Cardoso addressed the issues and stated, “Distinguished Senators, these measures will boost foreign exchange inflows, stabilise the exchange rate, and minimise its pass-through to domestic inflation.
They aim to ensure a more market-oriented mechanism for exchange rate determination.”In fact, they have already begun to show early signs of success, drawing a lot of interest from foreign portfolio investors who are starting to provide the economy with much-needed foreign exchange.”
For instance, the N1 trillion Nigeria Treasury Bill auction saw an oversubscription earlier this week, with upwards of $1 billion coming in over the last few days.”
Cardoso continued, “Our efforts to enhance the flow of US dollars into the Nigerian economy have a great deal of potential to reduce exchange rate volatility. But in order for these policies to last, our nation needs to moderate its demand for foreign exchange.
Regarding the Naira’s free fall in value in relation to the US dollar and other hard foreign currencies, Nigerians have been advised by the governor of the Central Bank of Nigeria to curtail their pursuit of dollars, as well as their consumption and usage of foreign goods.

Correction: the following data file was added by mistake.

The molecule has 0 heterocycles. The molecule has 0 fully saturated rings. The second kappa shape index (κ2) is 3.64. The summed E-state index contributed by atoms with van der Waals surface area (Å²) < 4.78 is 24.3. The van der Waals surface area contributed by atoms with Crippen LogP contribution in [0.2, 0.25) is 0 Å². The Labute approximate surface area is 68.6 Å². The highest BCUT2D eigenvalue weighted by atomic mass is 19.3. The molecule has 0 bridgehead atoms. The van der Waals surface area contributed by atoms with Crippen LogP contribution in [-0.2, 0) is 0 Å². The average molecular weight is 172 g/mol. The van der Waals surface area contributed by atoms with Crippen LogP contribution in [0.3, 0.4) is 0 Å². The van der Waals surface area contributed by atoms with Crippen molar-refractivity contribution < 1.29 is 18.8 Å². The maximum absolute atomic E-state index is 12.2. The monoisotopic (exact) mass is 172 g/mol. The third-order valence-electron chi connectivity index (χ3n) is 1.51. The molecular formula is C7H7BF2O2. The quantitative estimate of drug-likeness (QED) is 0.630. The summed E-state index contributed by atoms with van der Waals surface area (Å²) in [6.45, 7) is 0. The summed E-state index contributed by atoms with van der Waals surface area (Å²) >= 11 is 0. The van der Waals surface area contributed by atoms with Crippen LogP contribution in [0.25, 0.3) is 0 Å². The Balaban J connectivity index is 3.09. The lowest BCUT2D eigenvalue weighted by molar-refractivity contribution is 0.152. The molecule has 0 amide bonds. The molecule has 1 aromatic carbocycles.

He underlined that the CBN lacks a magic wand to quickly stabilise the naira in the absence of moderation in demands on USD.On the other hand, he told the committee that a recent set of actions implemented by the apex bank are paying off, bringing in roughly $1 billion for the economy.”
The value of the naira is continuously declining due to increased demand pressure on the Nigerian foreign exchange market,” he stated. This condition is a result of several factors, such as excessive liquidity, insufficient forex supply, speculative demand, and increased capital outflows.”
A comprehensive strategy to improve liquidity in the FX markets has been launched in response to exchange rate volatility.
This entails, among other things, bringing new operational procedures for BDCs and IMTOs, clearing outstanding FX obligations, adjusting the cap on remunerable standing deposit facilities, enforcing the Net Open Position limit, and opening market operations.
“Our measures to improve the supply of USD into the Nigerian economy have significant potential to reduce exchange rate volatility,” he continued.
But in order for these actions to last, our nation needs to moderate its demand for foreign exchange.It is also evident that, despite being the CBN’s formal mandate, efforts outside of the Bank would be required to stabilise the exchange rate.
It will also involve corporate and individual initiatives to lessen our recurrent reliance on the dollar for both personal and professional needs.The governor of the apex bank gave Nigerians assurances that the country’s inflation rate would drop to 21.4% by 2024.
“Distinguished Senators, with the CBN’s inflation-targeting policy, which aims to contain inflation to 21.4 percent in the medium term, helped by improved agricultural productivity and easing global supply chain pressures, inflationary pressures are expected to decline in 2024,” he stated.